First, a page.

Forbes, D., Manrakhan, S. & Banerjee, S.  2004.  “Strategic responses to an environmental jolt: Executive turnover in Internet IPOs.”  Journal of Private Equity, 8: 63-69.

A sudden downturn in environmental munificence can prompt firms to undertake dramatic, irreversible strategic actions.  Little is known, however, about the factors that influence such actions in such circumstances.  Pressures for strategic responses to the Internet crash were felt acutely by those firms that had recently completed an initial public offering (IPO).  In this article, we help to explain a specific type of strategic action that firms can take in response to negative environmental change: the replacement of the CEO.  We show that characteristics of the CEO him/herself affect the likelihood that their firms will take this action.

Sapienza, H., Korsgaard, M.A. & Forbes, D.  2003.  “The self-determination motive and entrepreneurs’ choice of financing.”  In J. Katz & D. Shepherd (Eds.), Advances in Entrepreneurship, Firm Emergence & Growth, vol. 6: 105-138.  Greenwich, CT: JAI Press. Link to the chapter.

Capital structure decisions are very much dependent on the owner’s personal preference for risk-taking, rather than on a strict evaluation of relative costs for different financial possibilities.  From the small business owner’s point of view, staying in control and remaining independent can be challenged when and if he/she admits an external financier into the businesss, in that the external financier may be perceived to interfere with the visions of the small business manager.  In this chapter, we explain how the fear of losing control over the business influences the owner/manager’s attitudes towards and use of external financial sources.

Forbes, D. & Milliken, F.  1999.  “Cognition and corporate governance: Understanding boards of directors as strategic decision making groups.”  Academy of Management Review, 24: 489-505. Link to the article.

Recent research developments underscore the need for research on the processes that link board demography with firm performance.  In this article, we develop a model of board processes by integrating the literature on boards of directors with the literature on group dynamics and workgroup effectiveness.  The resulting model illuminates the complexity of board dynamics and paves the way for future empirical research that expands and refines our understanding of what makes boards effective.

Forbes, D.  1998.  “Measuring the unmeasurable: Empirical studies of nonprofit organization effectiveness from 1977 to 1997.”  Nonprofit & Voluntary Sector Quarterly, 27: 183-202. Link to the article.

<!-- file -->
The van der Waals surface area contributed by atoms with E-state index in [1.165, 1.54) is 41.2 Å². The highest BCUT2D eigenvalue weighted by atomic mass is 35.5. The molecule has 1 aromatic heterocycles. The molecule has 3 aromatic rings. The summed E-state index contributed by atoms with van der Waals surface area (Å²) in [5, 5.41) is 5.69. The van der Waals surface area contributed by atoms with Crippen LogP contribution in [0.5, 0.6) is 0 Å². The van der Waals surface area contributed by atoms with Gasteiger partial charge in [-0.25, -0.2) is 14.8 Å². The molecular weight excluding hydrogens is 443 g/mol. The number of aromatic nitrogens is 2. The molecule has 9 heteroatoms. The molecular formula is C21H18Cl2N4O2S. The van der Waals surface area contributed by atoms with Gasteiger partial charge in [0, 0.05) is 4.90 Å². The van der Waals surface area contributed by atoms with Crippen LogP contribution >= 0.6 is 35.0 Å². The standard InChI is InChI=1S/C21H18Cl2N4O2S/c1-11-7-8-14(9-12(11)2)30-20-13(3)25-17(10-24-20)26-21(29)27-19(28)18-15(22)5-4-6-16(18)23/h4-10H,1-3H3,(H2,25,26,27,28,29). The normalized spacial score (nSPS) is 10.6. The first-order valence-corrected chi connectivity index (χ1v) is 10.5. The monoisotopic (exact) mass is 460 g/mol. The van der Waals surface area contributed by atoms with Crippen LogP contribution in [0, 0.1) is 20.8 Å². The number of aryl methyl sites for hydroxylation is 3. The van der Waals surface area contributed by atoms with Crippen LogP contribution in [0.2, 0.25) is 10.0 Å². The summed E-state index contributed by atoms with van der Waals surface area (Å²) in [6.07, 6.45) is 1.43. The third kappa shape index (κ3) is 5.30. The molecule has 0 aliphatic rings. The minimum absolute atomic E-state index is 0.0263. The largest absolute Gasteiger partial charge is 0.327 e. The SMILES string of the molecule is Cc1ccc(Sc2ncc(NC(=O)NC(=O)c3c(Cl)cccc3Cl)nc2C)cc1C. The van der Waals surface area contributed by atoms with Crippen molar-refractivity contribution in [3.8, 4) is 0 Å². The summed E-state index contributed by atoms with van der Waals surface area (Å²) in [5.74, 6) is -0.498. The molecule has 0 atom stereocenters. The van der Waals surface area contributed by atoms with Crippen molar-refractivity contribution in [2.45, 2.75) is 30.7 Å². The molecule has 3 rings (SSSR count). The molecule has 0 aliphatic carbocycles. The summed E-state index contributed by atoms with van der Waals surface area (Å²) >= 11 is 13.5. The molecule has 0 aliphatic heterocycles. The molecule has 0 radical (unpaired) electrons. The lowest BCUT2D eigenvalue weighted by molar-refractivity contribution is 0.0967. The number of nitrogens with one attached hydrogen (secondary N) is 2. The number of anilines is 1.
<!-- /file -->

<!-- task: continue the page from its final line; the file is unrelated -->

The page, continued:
The subject of organizational effectiveness in nonprofit organizations is important to both practitioners and researchers.  In spite of this, empirical research on the subject had never been comprehensively reviewed.  This article reviewed empirical studies of nonprofit effectiveness published over a 20-year period.  The review reveals that researchers have conceptualized effectiveness in a variety of ways and that the research objectives pursued in the study of effectiveness have changed over time.  The review also shows that most recent research has emphasized issues of process over measurement.


 Forbes, D., Korsgaard, M.A. & Sapienza, H.  2005.  “Board conflict in the aftermath of the market crash.”  In S. Zahra et al (Eds.), Frontiers of Entrepreneurship Research, Proceedings of the Babson-Kauffman Entrepreneurial Research Conference.

This paper was subsequently published as “Financing decisions as a source of conflict in venture boards” (see above).

Villanueva, J., Forbes, D., Zellmer-Bruhn, M. & Sapienza, H.  2005.  “The entrepreneurial intentions of academic scientist-inventors.”  In S. Zahra et al (Eds.), Frontiers of Entrepreneurship Research, Proceedings of the Babson-Kauffman Entrepreneurial Research Conference.

The creation of spinoffs by academic-inventors stimulates economic development and develops state-of-the-art technology.  We examine why academic-inventors commercialize inventions through the creation of a start-up.  Drawing on data from a sample of 327 surveys of scientist-inventors from seven major universities around the U.S., we explore the relationship between inventors’ motivations to file an invention disclosure and their intentions to start a spinoff, among other variables.  Social motivations (i.e., a desire to enhance the social good) had the strongest relationship with intention to start.  However, neither research reputation nor institutional context was related to this intention.